*Acta
Cryst.* (1993). A**49**,
791

**Pp. xii + 460.
Washington, DC: The Mineralogical Society of America, 1992
Price
(paper) US $20.00. ISBN
0-939950-26-X.**

The scope of this monograph, which is a collaboration between a mathematician and a mineralogist, is much narrower than its very general title would seem to imply and considerably deeper than is suggested by the words `an introduction to ...' in its subtitle. It is, in fact, a comprehensive treatment of group theory as it is applied to the symmetry of three-dimensional periodic structures. It begins by discussing the concept of symmetry in molecules and crystals and then introduces some mathematical tools for describing symmetry, including vector spaces and basis sets but not, curiously, in view of their fundamental importance, matrices, which are consigned to an appendix. Subsequent chapters discuss geometrical aspects of crystals and point isometries. The final four chapters give derivations from first principles of the 32 crystallographic point groups, the 14 Bravais lattices and the 230 space groups. A set of appendices includes discussion in greater detail of various group-theoretical concepts. Many excellent illustrations appear throughout the volume and there are numerous exercises, with answers added in this second edition.

I have
great difficulty imagining what audience this book is intended to serve.
A foreword states that it was first introduced as a short course in
conjunction with annual meetings of the Mineralogical Society of America
and the Geological Society of America, which suggests that it is aimed
primarily at earth scientists whose backgrounds do not include
structural crystallography, but it includes detail that has little
utility for someone who wants to learn structure techniques and omits
much that I would classify as mathematical crystallography and that is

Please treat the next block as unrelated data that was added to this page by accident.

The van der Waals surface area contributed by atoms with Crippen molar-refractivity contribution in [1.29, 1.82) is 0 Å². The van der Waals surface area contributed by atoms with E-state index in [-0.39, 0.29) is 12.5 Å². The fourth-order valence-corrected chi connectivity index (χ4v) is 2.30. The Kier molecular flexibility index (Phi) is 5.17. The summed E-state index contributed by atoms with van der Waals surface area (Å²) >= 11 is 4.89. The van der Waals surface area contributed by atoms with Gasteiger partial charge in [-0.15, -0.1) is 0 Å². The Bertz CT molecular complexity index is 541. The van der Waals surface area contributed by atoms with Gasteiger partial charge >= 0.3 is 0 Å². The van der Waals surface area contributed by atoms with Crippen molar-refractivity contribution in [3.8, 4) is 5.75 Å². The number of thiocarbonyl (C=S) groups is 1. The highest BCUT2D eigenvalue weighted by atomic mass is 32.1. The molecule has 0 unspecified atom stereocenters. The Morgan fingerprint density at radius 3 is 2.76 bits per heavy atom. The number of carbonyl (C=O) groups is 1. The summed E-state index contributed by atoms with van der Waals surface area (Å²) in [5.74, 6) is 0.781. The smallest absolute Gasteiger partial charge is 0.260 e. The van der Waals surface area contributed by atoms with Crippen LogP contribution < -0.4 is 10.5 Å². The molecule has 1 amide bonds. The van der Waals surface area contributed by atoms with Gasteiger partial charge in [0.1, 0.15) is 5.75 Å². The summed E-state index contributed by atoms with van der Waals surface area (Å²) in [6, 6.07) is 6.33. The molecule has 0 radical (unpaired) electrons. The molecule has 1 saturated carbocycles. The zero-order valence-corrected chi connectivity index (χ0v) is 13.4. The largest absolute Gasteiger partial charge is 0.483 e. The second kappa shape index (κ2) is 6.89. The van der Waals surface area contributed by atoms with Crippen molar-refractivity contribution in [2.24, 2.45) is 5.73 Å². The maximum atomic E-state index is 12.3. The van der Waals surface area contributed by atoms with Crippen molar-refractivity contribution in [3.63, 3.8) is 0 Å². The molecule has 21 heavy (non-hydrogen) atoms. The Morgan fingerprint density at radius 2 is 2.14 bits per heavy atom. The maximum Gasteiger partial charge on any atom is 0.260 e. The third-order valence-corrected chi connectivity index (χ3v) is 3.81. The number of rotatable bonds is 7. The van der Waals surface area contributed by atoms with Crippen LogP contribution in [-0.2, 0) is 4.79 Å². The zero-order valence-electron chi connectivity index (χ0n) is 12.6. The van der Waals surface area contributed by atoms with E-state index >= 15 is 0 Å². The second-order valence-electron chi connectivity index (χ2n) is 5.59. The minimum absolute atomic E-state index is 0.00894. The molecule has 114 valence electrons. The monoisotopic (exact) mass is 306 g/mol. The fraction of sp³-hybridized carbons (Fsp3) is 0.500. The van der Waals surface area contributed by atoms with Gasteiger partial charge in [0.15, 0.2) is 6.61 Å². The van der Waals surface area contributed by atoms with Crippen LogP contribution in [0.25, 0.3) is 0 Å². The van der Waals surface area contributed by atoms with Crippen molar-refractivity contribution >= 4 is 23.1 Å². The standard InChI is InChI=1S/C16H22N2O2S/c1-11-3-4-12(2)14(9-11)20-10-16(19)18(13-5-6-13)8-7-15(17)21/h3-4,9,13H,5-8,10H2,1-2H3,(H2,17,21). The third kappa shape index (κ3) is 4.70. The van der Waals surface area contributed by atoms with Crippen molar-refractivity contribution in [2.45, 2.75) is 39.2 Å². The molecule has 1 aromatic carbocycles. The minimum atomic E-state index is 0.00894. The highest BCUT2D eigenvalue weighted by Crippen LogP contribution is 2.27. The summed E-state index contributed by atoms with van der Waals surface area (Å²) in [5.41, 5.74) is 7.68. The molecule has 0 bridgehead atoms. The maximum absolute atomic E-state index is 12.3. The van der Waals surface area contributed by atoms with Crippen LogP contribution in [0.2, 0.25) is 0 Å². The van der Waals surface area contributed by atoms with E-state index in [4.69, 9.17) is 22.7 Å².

vitally important for such a person. For example, it gives derivations
for many of the results that appear in Volume I of the older series and
Volume A of the newer series of *International Tables
for Crystallography*, but it gives little guidance for
finding and interpreting the information that appears in these standard
references. Furthermore, although it discusses the reciprocal lattice
and mentions X-ray diffraction, it doesn't discuss the implications of
glide planes and screw axes for systematic space-group absences, and
there is no mention of Fourier transforms, Patterson functions,
structure factors, refinement techniques or methods of phase
determination.

The first edition of this book was published when the revolution in the technology of publication was just beginning, while the second, which differs from the first mainly through the addition of a large set of answers to the exercises in the text, appeared when the revolution was well advanced. This has the ironic result that the quality of reproduction of the answers is vastly superior to that of the main text, which is a typescript that is unattractive in appearance and not at all easy to read.

For someone who is interested in the mathematical underpinnings of the theory of symmetry, this book could be a useful self-study text. There is little in it that would interest anyone else.

**Edward
Prince**

*
Reactor Radiation
Division
National Institute of
Standards and Technology
Gaithersburg
MD
20899
USA
*

**Copyright © 1997 International Union of Crystallography**